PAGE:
Updated October 27, 2018 - 11:31 pm
An ocean of green enveloped Orleans Arena on Saturday night. Check that, an ocean of people dressed in green shirts and jerseys — a la the University of North Dakota and its 17th-ranked hockey team.
They tailgated outside all afternoon before the annual U.S. Hockey Hall of Fame Game. They packed the stands, joining together to illuminate the venue with a greenish glow.
They showered the Fighting Hawks with their raucous, signature chants and cheers while rooting against the archrival Minnesota Gophers for the better part of 3½ hours.
And when they heard the final horn sound at about 10:05 p.m., they were even louder in celebration of the victory they traveled so far to be a part of.
The Fighting Hawks edged the Gophers 3-1 before a sellout crowd comprised of North Dakota supporters on hand to support the de facto home team.
Junior defenseman and team captain Colton Poolman scored two goals for North Dakota, including the game-winner from the slot 10:14 into the third period. Joel Janatuinen tacked on an empty-netter in the final minute.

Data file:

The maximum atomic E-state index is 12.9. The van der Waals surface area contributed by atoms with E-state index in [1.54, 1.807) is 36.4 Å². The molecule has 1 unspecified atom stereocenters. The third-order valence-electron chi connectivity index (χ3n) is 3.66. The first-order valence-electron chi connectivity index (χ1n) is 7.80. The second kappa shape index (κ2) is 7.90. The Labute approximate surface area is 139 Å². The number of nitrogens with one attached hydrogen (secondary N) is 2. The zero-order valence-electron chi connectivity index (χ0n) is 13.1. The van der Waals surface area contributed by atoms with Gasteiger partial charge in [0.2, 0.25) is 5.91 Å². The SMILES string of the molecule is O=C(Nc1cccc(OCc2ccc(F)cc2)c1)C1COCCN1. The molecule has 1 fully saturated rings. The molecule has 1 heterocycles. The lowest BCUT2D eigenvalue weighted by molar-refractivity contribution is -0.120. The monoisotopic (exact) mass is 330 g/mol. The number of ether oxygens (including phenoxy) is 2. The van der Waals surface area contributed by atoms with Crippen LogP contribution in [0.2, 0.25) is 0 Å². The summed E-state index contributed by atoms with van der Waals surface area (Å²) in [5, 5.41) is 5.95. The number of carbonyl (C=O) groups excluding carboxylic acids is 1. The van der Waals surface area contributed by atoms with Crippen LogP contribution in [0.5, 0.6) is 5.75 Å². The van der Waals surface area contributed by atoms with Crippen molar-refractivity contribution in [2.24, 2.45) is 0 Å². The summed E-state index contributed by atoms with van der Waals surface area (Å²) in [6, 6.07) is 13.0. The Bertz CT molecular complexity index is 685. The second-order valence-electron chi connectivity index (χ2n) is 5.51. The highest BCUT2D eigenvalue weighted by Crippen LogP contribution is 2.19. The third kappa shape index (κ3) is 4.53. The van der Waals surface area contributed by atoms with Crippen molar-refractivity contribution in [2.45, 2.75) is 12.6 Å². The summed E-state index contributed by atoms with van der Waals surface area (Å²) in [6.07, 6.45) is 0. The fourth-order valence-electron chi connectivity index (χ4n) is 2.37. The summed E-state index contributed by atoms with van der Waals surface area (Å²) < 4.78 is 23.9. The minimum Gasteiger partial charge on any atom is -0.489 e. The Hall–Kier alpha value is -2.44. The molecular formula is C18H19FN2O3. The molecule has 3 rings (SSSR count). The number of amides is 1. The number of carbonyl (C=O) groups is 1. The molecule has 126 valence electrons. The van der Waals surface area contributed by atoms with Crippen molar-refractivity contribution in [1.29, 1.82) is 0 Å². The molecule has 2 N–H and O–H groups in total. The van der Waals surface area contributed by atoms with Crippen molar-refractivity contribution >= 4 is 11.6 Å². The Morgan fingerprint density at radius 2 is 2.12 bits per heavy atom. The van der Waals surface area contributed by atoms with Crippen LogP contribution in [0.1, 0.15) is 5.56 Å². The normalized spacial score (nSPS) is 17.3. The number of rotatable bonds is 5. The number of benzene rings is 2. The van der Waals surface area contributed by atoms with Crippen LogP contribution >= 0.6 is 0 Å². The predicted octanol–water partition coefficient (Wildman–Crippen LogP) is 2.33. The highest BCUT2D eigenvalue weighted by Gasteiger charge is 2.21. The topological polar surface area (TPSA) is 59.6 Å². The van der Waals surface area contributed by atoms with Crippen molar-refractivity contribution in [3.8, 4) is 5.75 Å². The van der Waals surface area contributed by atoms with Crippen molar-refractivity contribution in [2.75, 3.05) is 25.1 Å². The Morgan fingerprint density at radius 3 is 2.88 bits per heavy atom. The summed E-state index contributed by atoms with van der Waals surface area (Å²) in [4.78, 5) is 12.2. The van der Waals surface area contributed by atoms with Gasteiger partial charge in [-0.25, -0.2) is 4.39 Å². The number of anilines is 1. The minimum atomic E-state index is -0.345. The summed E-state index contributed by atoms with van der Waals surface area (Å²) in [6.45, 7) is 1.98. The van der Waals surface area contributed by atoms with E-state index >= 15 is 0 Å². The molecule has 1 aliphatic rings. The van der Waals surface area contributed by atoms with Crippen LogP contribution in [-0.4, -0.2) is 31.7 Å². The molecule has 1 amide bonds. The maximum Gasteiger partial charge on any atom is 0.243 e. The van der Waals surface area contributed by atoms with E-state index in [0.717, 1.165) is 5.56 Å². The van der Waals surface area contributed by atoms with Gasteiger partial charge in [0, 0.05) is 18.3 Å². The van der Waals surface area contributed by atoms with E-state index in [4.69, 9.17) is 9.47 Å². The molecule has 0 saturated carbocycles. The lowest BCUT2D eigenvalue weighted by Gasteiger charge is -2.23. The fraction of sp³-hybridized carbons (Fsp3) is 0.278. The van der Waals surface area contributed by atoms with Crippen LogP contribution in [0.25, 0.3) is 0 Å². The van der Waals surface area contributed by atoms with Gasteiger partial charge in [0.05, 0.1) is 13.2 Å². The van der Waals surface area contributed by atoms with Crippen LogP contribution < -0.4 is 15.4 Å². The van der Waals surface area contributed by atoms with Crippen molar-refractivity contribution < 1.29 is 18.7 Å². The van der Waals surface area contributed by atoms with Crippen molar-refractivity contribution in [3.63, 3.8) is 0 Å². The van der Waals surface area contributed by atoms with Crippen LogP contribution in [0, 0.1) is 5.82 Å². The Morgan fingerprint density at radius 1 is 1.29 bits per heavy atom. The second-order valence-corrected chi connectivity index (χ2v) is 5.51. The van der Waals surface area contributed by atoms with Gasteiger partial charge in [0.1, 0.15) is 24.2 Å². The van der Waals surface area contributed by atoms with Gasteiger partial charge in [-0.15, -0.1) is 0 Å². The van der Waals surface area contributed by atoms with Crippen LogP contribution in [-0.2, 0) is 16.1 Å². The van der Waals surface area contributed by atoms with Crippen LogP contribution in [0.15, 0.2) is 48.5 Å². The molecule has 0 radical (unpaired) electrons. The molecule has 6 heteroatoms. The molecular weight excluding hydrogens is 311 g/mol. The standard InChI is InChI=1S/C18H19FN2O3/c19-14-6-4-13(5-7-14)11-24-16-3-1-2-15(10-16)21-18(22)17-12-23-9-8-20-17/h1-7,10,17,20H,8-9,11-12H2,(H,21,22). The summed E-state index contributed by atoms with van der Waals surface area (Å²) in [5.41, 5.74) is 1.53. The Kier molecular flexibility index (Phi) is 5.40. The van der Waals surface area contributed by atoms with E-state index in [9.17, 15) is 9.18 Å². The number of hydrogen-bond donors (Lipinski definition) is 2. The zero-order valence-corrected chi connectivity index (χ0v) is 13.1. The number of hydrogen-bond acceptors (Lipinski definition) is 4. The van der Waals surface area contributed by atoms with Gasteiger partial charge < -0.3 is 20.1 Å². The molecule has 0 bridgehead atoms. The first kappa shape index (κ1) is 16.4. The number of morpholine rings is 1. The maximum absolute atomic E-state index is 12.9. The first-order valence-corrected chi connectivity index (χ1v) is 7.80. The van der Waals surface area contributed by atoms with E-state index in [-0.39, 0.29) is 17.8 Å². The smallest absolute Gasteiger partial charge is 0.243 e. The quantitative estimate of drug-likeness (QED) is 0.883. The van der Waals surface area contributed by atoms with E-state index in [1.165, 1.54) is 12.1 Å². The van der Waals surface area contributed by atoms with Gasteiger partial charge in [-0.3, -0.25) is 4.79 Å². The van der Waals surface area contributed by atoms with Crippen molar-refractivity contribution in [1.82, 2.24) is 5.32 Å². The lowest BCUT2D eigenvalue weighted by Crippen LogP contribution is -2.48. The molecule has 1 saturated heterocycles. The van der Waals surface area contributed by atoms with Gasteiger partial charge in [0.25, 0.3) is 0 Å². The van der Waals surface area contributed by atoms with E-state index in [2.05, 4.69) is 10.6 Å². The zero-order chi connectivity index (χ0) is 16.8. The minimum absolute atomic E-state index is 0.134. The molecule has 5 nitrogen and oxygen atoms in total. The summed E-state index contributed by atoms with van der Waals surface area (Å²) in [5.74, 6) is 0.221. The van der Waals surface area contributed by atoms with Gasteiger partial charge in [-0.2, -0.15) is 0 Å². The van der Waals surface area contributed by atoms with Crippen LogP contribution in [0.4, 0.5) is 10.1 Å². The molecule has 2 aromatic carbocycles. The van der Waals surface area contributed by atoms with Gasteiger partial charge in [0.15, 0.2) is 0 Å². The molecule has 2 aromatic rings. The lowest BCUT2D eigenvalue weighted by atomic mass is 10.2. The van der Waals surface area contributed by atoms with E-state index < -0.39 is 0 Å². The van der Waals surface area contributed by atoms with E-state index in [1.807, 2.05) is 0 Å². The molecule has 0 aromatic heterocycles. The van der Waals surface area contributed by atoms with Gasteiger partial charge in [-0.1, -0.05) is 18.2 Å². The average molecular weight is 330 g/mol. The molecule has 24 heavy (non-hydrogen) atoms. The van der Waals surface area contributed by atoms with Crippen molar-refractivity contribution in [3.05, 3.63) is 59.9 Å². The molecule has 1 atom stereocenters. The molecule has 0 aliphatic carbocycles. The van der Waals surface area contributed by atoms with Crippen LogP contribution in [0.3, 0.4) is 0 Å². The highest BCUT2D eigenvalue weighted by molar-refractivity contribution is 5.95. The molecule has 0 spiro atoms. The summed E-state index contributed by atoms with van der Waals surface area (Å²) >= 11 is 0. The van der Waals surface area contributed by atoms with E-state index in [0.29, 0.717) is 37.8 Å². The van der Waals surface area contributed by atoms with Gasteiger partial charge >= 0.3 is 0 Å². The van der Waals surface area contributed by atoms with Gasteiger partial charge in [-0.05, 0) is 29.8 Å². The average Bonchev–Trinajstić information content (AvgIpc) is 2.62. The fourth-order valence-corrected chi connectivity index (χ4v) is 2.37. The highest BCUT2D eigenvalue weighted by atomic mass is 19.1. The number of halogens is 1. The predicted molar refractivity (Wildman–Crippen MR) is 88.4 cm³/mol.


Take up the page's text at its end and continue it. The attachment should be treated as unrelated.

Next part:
“The loud crowd tonight, it was unbelievable passion they brought. Our guys fed off it,” North Dakota coach Brady Berry said. “We played a hard heavy game, and our guys were excited about playing for these fans.”
North Dakota and Minnesota, formerly of the Western Collegiate Hockey Association, have been playing for 70-plus years in one of the fiercest rivalries in college hockey. The old league disbanded in 2013, but the two continue to meet in nonconference play.
Gophers forward Brent Gates turned a 5-on-3 edge into a 1-0 lead by converting from point-blank range 4:01 into the second period. But the Fighting Hawks responded with Poolman’s first goal at the 14:11 mark — a strike from the top of the right circle.
Minnesota pressured the Fighting Hawks in the second and third periods, but North Dakota’s defense stood tall against a powerful offense, holding the Gophers to 21 shots.
And setting the stage for Poolman’s heroics.
“I’ll remember that noise forever,” Poolman said. “They made it such a cool experience, and I’m so happy we came down here and played the way we did.”